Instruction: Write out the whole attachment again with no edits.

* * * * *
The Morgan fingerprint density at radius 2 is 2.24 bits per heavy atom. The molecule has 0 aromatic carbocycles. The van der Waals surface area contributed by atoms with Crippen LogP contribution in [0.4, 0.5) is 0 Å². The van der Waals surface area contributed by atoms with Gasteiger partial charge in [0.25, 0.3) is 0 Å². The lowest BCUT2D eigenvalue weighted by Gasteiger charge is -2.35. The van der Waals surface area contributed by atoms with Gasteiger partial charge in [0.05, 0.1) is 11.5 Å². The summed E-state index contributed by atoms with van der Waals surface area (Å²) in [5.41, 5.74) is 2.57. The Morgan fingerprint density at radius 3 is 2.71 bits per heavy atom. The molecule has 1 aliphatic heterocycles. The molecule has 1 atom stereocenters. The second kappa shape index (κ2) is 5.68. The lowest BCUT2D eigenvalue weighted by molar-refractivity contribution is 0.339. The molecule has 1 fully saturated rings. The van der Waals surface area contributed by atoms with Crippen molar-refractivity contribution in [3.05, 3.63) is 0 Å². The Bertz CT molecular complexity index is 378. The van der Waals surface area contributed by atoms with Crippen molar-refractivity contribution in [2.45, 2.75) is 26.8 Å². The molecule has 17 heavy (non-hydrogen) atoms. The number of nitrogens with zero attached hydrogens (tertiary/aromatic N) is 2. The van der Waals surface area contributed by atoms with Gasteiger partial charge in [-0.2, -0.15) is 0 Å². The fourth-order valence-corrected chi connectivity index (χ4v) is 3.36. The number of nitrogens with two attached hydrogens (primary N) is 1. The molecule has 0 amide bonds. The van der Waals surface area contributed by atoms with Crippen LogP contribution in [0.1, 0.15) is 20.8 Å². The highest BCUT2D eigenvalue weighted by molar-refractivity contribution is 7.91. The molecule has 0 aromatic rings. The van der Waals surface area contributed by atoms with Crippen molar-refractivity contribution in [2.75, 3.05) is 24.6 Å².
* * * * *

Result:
The Morgan fingerprint density at radius 2 is 2.24 bits per heavy atom. The molecule has 0 aromatic carbocycles. The van der Waals surface area contributed by atoms with Crippen LogP contribution in [0.4, 0.5) is 0 Å². The van der Waals surface area contributed by atoms with Gasteiger partial charge in [0.25, 0.3) is 0 Å². The lowest BCUT2D eigenvalue weighted by Gasteiger charge is -2.35. The van der Waals surface area contributed by atoms with Gasteiger partial charge in [0.05, 0.1) is 11.5 Å². The summed E-state index contributed by atoms with van der Waals surface area (Å²) in [5.41, 5.74) is 2.57. The Morgan fingerprint density at radius 3 is 2.71 bits per heavy atom. The molecule has 1 aliphatic heterocycles. The molecule has 1 atom stereocenters. The second kappa shape index (κ2) is 5.68. The lowest BCUT2D eigenvalue weighted by molar-refractivity contribution is 0.339. The molecule has 1 fully saturated rings. The van der Waals surface area contributed by atoms with Crippen molar-refractivity contribution in [3.05, 3.63) is 0 Å². The Bertz CT molecular complexity index is 378. The van der Waals surface area contributed by atoms with Crippen molar-refractivity contribution in [2.45, 2.75) is 26.8 Å². The molecule has 17 heavy (non-hydrogen) atoms. The number of nitrogens with zero attached hydrogens (tertiary/aromatic N) is 2. The van der Waals surface area contributed by atoms with Gasteiger partial charge in [-0.2, -0.15) is 0 Å². The fourth-order valence-corrected chi connectivity index (χ4v) is 3.36. The number of nitrogens with two attached hydrogens (primary N) is 1. The molecule has 0 amide bonds. The van der Waals surface area contributed by atoms with Crippen LogP contribution in [0.1, 0.15) is 20.8 Å². The highest BCUT2D eigenvalue weighted by molar-refractivity contribution is 7.91. The molecule has 0 aromatic rings. The van der Waals surface area contributed by atoms with Crippen molar-refractivity contribution in [2.75, 3.05) is 24.6 Å².